9-14-09 - Handout.State-v-Michaels

9-14-09 - Handout.State-v-Michaels - Tillers: Handout -...

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Tillers: Handout -- State v. Michaels only for student use p. 1 of 5 about State of New Jersey v. Michaels, 136 N.J. 299, 642 A.2d 1372 (1994) The New Jersey Supreme Court held that Kelly Michaels' conviction violated the due process clause of the Fourteenth Amendment of the U.S. Constitution: This Court has a responsibility to ensure that evidence admitted at trial is sufficiently reliable so that it may be of use to the finder of fact who will draw the ultimate conclusions of guilt or innocence. That concern implicates principles of constitutional due process. "[R]eliability [is] the linchpin in determining admissibility" of evidence under a standard of fairness that is required by the Due Process Clause of the Fourteenth Amendment. … Competent and reliable evidence remains at the foundation of a fair trial, which seeks ultimately to determine the truth about criminal culpability. If crucial inculpatory evidence is alleged to have been derived from unreliable sources due process interests are at risk. The Court said that in the future steps had to be taken to prevent a recurrence of what happened in State v. Michaels . It said that the in cases such as this the trial court should hold a preliminary hearing to determine whether the testimony of children may have been rendered unreliable by unduly suggestive pretrial questiong and pretrial influence: The pretrial hearing should be conducted pursuant to Evid.R. 104. The basic issue to be addressed at such a pretrial hearing is whether the pretrial events, the investigatory interviews and interrogations, were so suggestive that they give rise to a substantial likelihood of irreparably mistaken or false recollection of material facts bearing on defendant's guilt. The New Jersey Supreme Court held that if a defendant provides the trial court with "some evidence" that there is such a "substantial likelihood of irreparably mistaken or false recollection of material facts," before the child witness or witnesses can testify, the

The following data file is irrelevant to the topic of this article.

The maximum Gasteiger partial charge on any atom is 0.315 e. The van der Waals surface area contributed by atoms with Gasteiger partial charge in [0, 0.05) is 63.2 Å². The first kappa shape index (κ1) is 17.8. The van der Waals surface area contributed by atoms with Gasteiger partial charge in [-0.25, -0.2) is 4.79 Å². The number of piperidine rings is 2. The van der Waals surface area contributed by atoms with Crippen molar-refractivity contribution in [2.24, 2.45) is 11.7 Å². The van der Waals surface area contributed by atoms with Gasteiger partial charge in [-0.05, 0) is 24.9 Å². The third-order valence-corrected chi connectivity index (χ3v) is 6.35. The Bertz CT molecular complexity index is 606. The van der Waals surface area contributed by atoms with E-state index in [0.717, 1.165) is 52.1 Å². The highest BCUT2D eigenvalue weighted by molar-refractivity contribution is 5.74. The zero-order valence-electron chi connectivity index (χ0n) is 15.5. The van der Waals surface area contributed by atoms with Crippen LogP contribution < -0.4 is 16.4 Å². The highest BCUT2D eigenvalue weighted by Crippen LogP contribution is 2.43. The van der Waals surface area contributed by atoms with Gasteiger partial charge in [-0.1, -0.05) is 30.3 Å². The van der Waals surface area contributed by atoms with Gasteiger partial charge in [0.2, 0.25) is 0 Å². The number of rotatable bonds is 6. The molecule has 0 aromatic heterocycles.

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Tillers: Handout -- State v. Michaels only for student use p. 2 of 5 state must show by clear and convicing testimony that the proposed testimony of the child or children is nevertheless reliable. The Supreme Court of New Jersey explained these procedural requirements in the
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9-14-09 - Handout.State-v-Michaels - Tillers: Handout -...

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